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Tories quietly lobby U.S. to stop Arctic wildlife refuge oil drilling

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    Tories quietly lobby U.S. to stop Arctic wildlife refuge oil drilling Yet Harper government publicly silent on the issue during 21/2 years in power Mike
    Message 1 of 1 , Oct 1, 2008
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      Tories quietly lobby U.S. to stop Arctic wildlife refuge oil drilling
      Yet Harper government publicly silent on the issue during 21/2 years in power

      Mike Blanchfield
      Canwest News Service


      Wednesday, October 01, 2008
      http://www.canada.com/vancouversun/news/story.html?id=145c3a2d-c45b-4bc7-a52d-765f50b3e108


      OTTAWA -- Canada's Conservative government has been quietly lobbying U.S. lawmakers in Washington against calls to drill for oil in the Arctic National Wildlife Refuge -- calls Alaska governor and Republican vice-presidential nominee Sarah Palin supports.

      Canada has traditionally opposed drilling in the pristine reserve. Yet the government of Prime Minister Stephen Harper has been publicly quiet on the issue during its 21/2 years in power even as it pushes an aggressive Arctic sovereignty agenda for Canada that includes a greater military presence and economic development.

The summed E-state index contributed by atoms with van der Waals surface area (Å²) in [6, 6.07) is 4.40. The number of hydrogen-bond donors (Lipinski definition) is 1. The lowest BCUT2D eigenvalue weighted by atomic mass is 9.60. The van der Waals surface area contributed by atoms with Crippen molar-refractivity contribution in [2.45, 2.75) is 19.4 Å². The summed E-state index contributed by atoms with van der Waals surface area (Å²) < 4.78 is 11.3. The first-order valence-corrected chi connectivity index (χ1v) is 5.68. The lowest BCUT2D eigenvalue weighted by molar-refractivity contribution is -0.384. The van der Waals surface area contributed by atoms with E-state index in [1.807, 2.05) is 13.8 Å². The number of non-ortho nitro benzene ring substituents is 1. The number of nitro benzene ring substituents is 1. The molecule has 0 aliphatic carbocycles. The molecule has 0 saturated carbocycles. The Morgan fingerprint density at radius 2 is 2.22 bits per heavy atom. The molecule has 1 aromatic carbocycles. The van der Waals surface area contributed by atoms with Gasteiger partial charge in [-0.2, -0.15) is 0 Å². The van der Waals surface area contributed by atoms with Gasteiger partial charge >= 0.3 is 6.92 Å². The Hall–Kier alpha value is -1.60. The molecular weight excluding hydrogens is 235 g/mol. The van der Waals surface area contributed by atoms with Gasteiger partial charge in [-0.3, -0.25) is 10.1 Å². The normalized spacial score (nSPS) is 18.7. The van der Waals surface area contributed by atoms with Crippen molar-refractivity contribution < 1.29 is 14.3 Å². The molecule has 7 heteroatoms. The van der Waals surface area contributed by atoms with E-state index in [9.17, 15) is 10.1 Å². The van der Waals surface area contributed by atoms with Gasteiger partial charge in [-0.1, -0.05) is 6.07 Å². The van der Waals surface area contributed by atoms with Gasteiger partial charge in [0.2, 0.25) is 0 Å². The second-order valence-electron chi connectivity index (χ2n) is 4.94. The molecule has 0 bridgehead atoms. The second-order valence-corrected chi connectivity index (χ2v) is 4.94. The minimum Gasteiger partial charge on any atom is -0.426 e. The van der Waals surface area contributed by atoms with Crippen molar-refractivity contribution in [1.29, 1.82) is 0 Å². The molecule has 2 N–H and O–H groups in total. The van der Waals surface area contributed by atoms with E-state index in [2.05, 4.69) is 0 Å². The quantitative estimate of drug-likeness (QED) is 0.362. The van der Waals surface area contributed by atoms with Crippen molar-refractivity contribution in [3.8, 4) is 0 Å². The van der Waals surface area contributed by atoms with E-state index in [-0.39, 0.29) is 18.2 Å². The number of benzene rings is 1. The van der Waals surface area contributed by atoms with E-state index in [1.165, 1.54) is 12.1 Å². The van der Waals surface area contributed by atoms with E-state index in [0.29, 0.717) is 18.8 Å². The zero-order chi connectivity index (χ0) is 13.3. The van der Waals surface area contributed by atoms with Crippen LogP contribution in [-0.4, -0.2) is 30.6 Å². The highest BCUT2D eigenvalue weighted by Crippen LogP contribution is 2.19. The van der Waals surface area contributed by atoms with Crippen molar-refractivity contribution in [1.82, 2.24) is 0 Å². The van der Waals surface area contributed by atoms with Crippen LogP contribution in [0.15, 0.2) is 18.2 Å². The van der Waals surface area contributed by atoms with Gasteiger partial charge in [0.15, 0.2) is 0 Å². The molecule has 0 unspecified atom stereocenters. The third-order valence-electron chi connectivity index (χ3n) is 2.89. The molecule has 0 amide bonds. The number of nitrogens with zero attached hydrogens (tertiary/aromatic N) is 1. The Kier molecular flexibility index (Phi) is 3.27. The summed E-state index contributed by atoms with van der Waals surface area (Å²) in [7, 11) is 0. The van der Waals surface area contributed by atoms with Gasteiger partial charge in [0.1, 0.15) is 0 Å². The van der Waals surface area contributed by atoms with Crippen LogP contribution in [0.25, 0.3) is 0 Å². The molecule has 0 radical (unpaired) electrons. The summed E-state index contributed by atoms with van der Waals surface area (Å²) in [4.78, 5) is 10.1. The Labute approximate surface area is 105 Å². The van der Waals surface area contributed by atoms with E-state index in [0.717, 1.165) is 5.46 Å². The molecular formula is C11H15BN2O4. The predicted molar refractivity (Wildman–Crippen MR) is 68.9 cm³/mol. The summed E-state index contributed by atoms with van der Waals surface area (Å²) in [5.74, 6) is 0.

Harper himself was not asked about ANWR and did not state a position on the drilling issue during his most recent pre-election tour of the Arctic this past summer.

      But documents obtained by the Canwest News Service show that the Conservative government continued to oppose drilling in ANWR as recently as this past winter as it was monitoring the U.S. presidential primaries.

      The Foreign Affairs Department's most recent "Advocacy Plan" for the Canadian Embassy in Washington lists "opposing drilling in the Arctic National Wildlife Refuge" as one of Canada's top environmental objectives with the United States.

      With both countries embroiled in national elections, the emergence of the plan comes as the two American vice-presidential candidates, Palin and Democratic Senator Joseph Biden, and Canada's five federal leaders are due to take part in a series of televised debates this week. The U.S. VP showdown and Canada's English-language leaders debate are both taking place on Thursday.

      The document was given to Ottawa researcher Ken Rubin under Access To Information.

      It lays out Canada's "strategic representation and engagement" plan with the U.S., on a range of issues including heading off any potential trade barriers in agriculture and dealing with such trade irritants as softwood lumber.

      The plan targets "U.S. elected officials [federal and state]" as well as unspecified "decision-makers" and "key influencers" among media, lobbyists and academics.

      Canada has traditionally opposed drilling in the Alaskan refuge because it would affect the habitat of the porcupine caribou herd in the Yukon, which borders ANWR.

      Drilling for domestic sources of oil has emerged as an issue in the U.S. presidential race as both Republican presidential nominee Senator John McCain and his Democratic opponent Senator Barack Obama face pressure to bring relief to rising prices at the pumps. Both nominees also want to break U.S. reliance on Middle East oil and gas.

      Obama has said he would tolerate some drilling, but not in ANWR, and only as a compromise as part of a broader plan to foster alternative energy sources.

      McCain has pushed hard for drilling, but he continues to oppose doing so in ANWR -- something that also puts him at odds with his Alaskan running mate, a difference the two Republicans have yet to reconcile.


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